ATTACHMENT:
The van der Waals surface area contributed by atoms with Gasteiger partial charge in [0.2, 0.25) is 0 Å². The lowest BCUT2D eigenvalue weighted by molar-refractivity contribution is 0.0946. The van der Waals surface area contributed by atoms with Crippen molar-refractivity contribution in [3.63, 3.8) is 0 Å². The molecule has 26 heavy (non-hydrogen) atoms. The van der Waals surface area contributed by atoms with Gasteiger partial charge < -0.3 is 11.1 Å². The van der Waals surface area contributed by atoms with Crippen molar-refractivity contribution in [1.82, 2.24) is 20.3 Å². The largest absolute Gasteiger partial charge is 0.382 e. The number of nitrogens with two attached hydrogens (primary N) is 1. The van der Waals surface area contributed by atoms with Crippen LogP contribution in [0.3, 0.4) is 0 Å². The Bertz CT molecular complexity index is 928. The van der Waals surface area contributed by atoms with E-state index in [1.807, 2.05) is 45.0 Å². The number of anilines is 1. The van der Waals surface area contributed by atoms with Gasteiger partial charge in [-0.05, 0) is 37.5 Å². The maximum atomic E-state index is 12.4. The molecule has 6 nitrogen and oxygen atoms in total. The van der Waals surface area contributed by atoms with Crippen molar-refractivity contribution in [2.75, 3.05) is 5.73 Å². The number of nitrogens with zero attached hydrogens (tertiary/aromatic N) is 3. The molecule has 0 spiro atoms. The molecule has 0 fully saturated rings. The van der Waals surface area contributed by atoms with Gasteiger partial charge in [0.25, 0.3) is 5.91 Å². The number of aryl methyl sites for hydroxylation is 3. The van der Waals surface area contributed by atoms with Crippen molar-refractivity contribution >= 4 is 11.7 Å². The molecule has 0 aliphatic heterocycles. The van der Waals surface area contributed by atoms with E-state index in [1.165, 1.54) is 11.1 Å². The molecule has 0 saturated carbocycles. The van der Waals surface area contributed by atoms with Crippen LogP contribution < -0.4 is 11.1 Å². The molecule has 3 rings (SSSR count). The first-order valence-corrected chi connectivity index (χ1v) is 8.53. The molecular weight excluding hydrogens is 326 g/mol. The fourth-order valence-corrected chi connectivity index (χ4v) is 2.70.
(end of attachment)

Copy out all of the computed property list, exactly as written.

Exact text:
The van der Waals surface area contributed by atoms with Gasteiger partial charge in [0.2, 0.25) is 0 Å². The lowest BCUT2D eigenvalue weighted by molar-refractivity contribution is 0.0946. The van der Waals surface area contributed by atoms with Crippen molar-refractivity contribution in [3.63, 3.8) is 0 Å². The molecule has 26 heavy (non-hydrogen) atoms. The van der Waals surface area contributed by atoms with Gasteiger partial charge < -0.3 is 11.1 Å². The van der Waals surface area contributed by atoms with Crippen molar-refractivity contribution in [1.82, 2.24) is 20.3 Å². The largest absolute Gasteiger partial charge is 0.382 e. The number of nitrogens with two attached hydrogens (primary N) is 1. The van der Waals surface area contributed by atoms with Crippen LogP contribution in [0.3, 0.4) is 0 Å². The Bertz CT molecular complexity index is 928. The van der Waals surface area contributed by atoms with E-state index in [1.807, 2.05) is 45.0 Å². The number of anilines is 1. The van der Waals surface area contributed by atoms with Gasteiger partial charge in [-0.05, 0) is 37.5 Å². The maximum atomic E-state index is 12.4. The molecule has 6 nitrogen and oxygen atoms in total. The van der Waals surface area contributed by atoms with Crippen molar-refractivity contribution in [2.75, 3.05) is 5.73 Å². The number of nitrogens with zero attached hydrogens (tertiary/aromatic N) is 3. The molecule has 0 spiro atoms. The molecule has 0 fully saturated rings. The van der Waals surface area contributed by atoms with Gasteiger partial charge in [0.25, 0.3) is 5.91 Å². The number of aryl methyl sites for hydroxylation is 3. The van der Waals surface area contributed by atoms with Crippen molar-refractivity contribution >= 4 is 11.7 Å². The molecule has 0 aliphatic heterocycles. The van der Waals surface area contributed by atoms with E-state index in [1.165, 1.54) is 11.1 Å². The molecule has 0 saturated carbocycles. The van der Waals surface area contributed by atoms with Crippen LogP contribution < -0.4 is 11.1 Å². The molecule has 3 rings (SSSR count). The first-order valence-corrected chi connectivity index (χ1v) is 8.53. The molecular weight excluding hydrogens is 326 g/mol. The fourth-order valence-corrected chi connectivity index (χ4v) is 2.70.